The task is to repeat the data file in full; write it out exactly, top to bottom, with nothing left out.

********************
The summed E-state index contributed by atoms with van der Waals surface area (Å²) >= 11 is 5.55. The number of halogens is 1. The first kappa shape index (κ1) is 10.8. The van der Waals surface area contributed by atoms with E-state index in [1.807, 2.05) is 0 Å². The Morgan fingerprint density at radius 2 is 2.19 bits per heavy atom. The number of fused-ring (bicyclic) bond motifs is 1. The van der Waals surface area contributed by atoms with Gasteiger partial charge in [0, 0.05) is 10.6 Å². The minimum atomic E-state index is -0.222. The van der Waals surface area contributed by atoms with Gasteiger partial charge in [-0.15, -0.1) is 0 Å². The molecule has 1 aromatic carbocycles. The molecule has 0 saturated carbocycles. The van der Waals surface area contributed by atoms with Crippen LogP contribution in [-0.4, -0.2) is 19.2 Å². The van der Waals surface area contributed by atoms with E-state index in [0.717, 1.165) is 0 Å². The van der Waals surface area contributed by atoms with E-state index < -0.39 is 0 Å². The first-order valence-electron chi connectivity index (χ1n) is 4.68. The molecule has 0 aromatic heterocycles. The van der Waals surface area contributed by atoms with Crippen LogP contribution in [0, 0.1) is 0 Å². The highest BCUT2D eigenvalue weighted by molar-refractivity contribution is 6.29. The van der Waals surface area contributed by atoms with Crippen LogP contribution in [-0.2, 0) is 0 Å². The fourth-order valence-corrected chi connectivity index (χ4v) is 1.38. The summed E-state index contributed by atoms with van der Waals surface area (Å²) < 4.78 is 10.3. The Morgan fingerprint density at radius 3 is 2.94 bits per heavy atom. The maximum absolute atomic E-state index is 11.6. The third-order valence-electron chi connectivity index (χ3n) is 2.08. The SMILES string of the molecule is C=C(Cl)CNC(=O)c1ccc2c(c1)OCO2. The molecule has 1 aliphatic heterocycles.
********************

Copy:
The summed E-state index contributed by atoms with van der Waals surface area (Å²) >= 11 is 5.55. The number of halogens is 1. The first kappa shape index (κ1) is 10.8. The van der Waals surface area contributed by atoms with E-state index in [1.807, 2.05) is 0 Å². The Morgan fingerprint density at radius 2 is 2.19 bits per heavy atom. The number of fused-ring (bicyclic) bond motifs is 1. The van der Waals surface area contributed by atoms with Gasteiger partial charge in [0, 0.05) is 10.6 Å². The minimum atomic E-state index is -0.222. The van der Waals surface area contributed by atoms with Gasteiger partial charge in [-0.15, -0.1) is 0 Å². The molecule has 1 aromatic carbocycles. The molecule has 0 saturated carbocycles. The van der Waals surface area contributed by atoms with Crippen LogP contribution in [-0.4, -0.2) is 19.2 Å². The van der Waals surface area contributed by atoms with E-state index in [0.717, 1.165) is 0 Å². The van der Waals surface area contributed by atoms with E-state index < -0.39 is 0 Å². The first-order valence-electron chi connectivity index (χ1n) is 4.68. The molecule has 0 aromatic heterocycles. The van der Waals surface area contributed by atoms with Crippen LogP contribution in [0, 0.1) is 0 Å². The highest BCUT2D eigenvalue weighted by molar-refractivity contribution is 6.29. The van der Waals surface area contributed by atoms with Crippen LogP contribution in [-0.2, 0) is 0 Å². The fourth-order valence-corrected chi connectivity index (χ4v) is 1.38. The summed E-state index contributed by atoms with van der Waals surface area (Å²) < 4.78 is 10.3. The Morgan fingerprint density at radius 3 is 2.94 bits per heavy atom. The maximum absolute atomic E-state index is 11.6. The third-order valence-electron chi connectivity index (χ3n) is 2.08. The SMILES string of the molecule is C=C(Cl)CNC(=O)c1ccc2c(c1)OCO2. The molecule has 1 aliphatic heterocycles.